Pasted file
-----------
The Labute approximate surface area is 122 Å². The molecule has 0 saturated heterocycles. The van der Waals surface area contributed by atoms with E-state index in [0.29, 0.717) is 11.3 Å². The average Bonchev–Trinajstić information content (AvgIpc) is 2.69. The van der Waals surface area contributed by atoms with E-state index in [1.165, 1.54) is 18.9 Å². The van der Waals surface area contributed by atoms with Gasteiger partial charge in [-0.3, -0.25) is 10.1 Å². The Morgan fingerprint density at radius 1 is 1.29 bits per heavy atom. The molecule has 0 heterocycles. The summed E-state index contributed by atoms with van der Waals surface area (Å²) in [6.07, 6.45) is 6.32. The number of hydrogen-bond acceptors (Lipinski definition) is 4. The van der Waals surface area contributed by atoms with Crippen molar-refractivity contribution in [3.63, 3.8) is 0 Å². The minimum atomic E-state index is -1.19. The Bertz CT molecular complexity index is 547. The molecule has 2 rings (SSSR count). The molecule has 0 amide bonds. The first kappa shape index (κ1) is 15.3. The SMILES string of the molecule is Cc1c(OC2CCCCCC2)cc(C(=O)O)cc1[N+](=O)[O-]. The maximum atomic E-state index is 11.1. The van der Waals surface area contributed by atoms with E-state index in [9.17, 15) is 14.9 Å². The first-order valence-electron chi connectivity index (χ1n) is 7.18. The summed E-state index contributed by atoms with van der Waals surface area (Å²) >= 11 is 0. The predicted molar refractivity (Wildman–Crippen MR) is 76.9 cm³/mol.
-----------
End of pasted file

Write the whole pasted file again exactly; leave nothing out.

The Labute approximate surface area is 122 Å². The molecule has 0 saturated heterocycles. The van der Waals surface area contributed by atoms with E-state index in [0.29, 0.717) is 11.3 Å². The average Bonchev–Trinajstić information content (AvgIpc) is 2.69. The van der Waals surface area contributed by atoms with E-state index in [1.165, 1.54) is 18.9 Å². The van der Waals surface area contributed by atoms with Gasteiger partial charge in [-0.3, -0.25) is 10.1 Å². The Morgan fingerprint density at radius 1 is 1.29 bits per heavy atom. The molecule has 0 heterocycles. The summed E-state index contributed by atoms with van der Waals surface area (Å²) in [6.07, 6.45) is 6.32. The number of hydrogen-bond acceptors (Lipinski definition) is 4. The van der Waals surface area contributed by atoms with Crippen molar-refractivity contribution in [3.63, 3.8) is 0 Å². The minimum atomic E-state index is -1.19. The Bertz CT molecular complexity index is 547. The molecule has 2 rings (SSSR count). The molecule has 0 amide bonds. The first kappa shape index (κ1) is 15.3. The SMILES string of the molecule is Cc1c(OC2CCCCCC2)cc(C(=O)O)cc1[N+](=O)[O-]. The maximum atomic E-state index is 11.1. The van der Waals surface area contributed by atoms with E-state index in [9.17, 15) is 14.9 Å². The first-order valence-electron chi connectivity index (χ1n) is 7.18. The summed E-state index contributed by atoms with van der Waals surface area (Å²) >= 11 is 0. The predicted molar refractivity (Wildman–Crippen MR) is 76.9 cm³/mol.